Rare Ming royal stem bowl to feature at Christie’s auction
A 15th-century qinghua (blue-and-white) stem bowl that was meant for the sacrificial rituals of Chinese emperors will go under the hammer at Christie’s sale in Hong Kong on Nov 30.
The bowl from the Ming Dynasty (1368-1644) features two five-clawed dragons — symbol of imperial power. One dragon charges ahead and the other looks back, above cresting waves and mountains.
The bowl’s inside features a six-character mark in the center circled by double rings — which indicates that it was “produced in the reign of Xuande (1426-35)”, the title of Emperor Zhu Zhanji during whose reign the production of blue-and-white ware reached its peak.
Further, the mark is surrounded by shadow patterns of striding dragons that are hard to spot at first sight.
Typically, the blue-andwhite ceramics were coated with cobalt-blue pigment from Persia and made at high temperatures. And the final result still amazes connoisseurs of Chinese porcelain, both at home and abroad.
The stem bowl celebrates the technical and aesthetic achievements of the Xuande reign, not only with its refined technique of penciling the dragons, the waves and other decorative patterns, according to Ruben Lien from the Christie’s department of Chinese ceramics and works of art, but also because it exhibits wellbalanced and varying tones of blue. The dragons and the peaks are painted in a rich blue, while the rolling waves are in a soft, pale blue.
He says the contrast in the coloring marks a “breakthrough” for the period, exemplifying the artisans’ control over the cobalt pigments.
The bowl is owned by a collector from the United States. It fetched HK$35 million ($4.51 million) at a Sotheby’s auction in Hong Kong in 2007.
Including this bowl, no more than six examples of bowls of a similar design and size are in existence, Lien says.
Some of them are in the collections of Paris-based Musee Guimet and the Palace museums in Beijing and Taipei. Of the bowls in private hands, one from the noted Meiyintang Collection was sold for HK$112.7 million in Hong Kong in 2012.
Lien says Ming Dynasty porcelain, especially that produced in the early stages of the empire, such as the Xuande and the Yongle periods, have recently attracted increased attention from collectors who previously eyed only Qing Dynasty (1644-1911) royal objects.
Speaking about the bowl, he says: “As Xuande and Yongle ceramics available in the market are not as numerous as Qing objects from the reigns of Kangxi, Yongzheng and Qianlong (the porcelain-making peaks of the Qing Dynasty), a fine, rare specimen (like the bowl) is bound to draw people’s attention.”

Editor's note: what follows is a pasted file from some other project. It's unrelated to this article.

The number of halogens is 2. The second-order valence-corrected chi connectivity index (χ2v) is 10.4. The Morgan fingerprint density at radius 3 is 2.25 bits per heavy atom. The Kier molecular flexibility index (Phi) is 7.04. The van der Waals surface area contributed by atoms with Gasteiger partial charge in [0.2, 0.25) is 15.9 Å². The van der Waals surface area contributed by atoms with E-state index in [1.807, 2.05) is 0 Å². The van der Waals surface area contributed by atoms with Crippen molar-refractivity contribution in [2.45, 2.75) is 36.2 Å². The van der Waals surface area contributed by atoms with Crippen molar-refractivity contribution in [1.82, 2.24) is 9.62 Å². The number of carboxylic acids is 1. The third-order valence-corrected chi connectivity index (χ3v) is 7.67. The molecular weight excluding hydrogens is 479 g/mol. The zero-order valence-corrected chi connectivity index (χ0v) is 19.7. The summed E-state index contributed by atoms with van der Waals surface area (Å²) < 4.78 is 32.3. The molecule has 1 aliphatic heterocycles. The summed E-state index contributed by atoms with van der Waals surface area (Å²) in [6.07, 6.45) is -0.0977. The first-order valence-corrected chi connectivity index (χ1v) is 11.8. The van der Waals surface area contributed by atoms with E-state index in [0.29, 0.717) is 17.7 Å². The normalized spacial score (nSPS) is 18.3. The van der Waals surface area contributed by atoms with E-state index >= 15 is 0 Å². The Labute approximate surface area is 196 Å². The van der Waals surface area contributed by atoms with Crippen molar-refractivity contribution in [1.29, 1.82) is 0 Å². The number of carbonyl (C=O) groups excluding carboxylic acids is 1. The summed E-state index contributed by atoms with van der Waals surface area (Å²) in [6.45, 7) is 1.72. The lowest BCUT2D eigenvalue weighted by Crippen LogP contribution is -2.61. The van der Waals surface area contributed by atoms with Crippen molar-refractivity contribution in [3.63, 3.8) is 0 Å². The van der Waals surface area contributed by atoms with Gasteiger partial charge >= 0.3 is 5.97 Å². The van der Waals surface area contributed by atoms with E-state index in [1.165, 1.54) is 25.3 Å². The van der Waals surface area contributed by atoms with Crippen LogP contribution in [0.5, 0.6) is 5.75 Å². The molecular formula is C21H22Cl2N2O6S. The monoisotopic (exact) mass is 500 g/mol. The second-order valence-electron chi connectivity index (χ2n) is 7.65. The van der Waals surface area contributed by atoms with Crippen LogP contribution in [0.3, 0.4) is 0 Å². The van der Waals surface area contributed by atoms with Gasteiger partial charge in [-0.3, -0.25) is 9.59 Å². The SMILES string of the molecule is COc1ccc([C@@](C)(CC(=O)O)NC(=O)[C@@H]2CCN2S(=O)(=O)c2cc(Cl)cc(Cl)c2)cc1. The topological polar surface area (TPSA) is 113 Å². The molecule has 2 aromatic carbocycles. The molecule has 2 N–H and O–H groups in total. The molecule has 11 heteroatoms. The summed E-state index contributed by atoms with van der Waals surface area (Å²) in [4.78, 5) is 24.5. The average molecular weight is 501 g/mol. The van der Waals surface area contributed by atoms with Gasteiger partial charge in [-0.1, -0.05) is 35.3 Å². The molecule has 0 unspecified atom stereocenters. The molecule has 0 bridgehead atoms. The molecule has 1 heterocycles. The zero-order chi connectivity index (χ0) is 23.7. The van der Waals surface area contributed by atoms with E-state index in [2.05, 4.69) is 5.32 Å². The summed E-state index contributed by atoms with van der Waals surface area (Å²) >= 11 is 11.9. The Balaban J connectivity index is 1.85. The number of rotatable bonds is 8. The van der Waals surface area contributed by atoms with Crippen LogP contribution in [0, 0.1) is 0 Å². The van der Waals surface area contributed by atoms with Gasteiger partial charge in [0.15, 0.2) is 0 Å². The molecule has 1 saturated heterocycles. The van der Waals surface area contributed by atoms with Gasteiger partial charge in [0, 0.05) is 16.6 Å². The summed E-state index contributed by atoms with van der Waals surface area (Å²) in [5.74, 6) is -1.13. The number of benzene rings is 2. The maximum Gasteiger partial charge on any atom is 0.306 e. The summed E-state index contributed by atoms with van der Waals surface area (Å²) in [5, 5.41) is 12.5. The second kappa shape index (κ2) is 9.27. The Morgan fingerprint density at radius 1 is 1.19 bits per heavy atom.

“Rising interest has also brought in new buyers,” he says.
A blue-and-white jar also from the Xuande period and bearing a five-clawed dragon grossed HK$158 million at a Christie’s sale in Hong Kong in May. It was owned by a Swiss family and was used to store walking sticks.
In April, Sotheby’s staged in Hong Kong an auction of British collector Roger Pilkington’s ceramics and works of art from the Song (9601279), Ming and early Qing dynasties. Ming cobalt-blue ware comprised the top five lots at the sale that yielded nearly HK$503 million in total.
Besides the Xuande stem bowl, Christie’s will also auction two ceramic pieces made in the official kilns of Qing emperor Yongzheng. Both feature common subjects such as flowers and birds.
One is a falangcai (enameled) cup on which plum blossoms and trees and bamboos are painted in yellow, green and brown against a ruby-red ground. The depiction of a pair of hovering bees over the flowering plum branch makes it a rarity among such ware, says Lien.
The subjects signify longevity, wealth and happiness, and the vivid, souffle-like texture of the ruby ground enhances its elegance.
The cup belonged to the late Hu Huichun, a porcelain connoisseur whose Zandelou collection is hailed one of the best private collections of Chinese art from the 20th century.
Hu moved to Hong Kong from Shanghai in the 1950s and co-founded the prominent collectors’ group Min Chui Society. He donated a large part of his collection to the Shanghai Museum.
Lien says after Hu’s death, his family sold the Yongzheng cup to the current owner, meaning that the item has come to auction for the first time, or as “fresh goods” as described in the trade.
The other piece is a moonshaped blue-and-white flask. One side has two magpies resting on a blossoming plum branch, and the other has two bulbuls on an apricot tree. The exquisitely balanced composition can be traced to Northern Song paintings. The motif was a favorite of Emperor Yongzheng during whose reign similar designs were produced.
The 15th-century stem bowl is up for sale.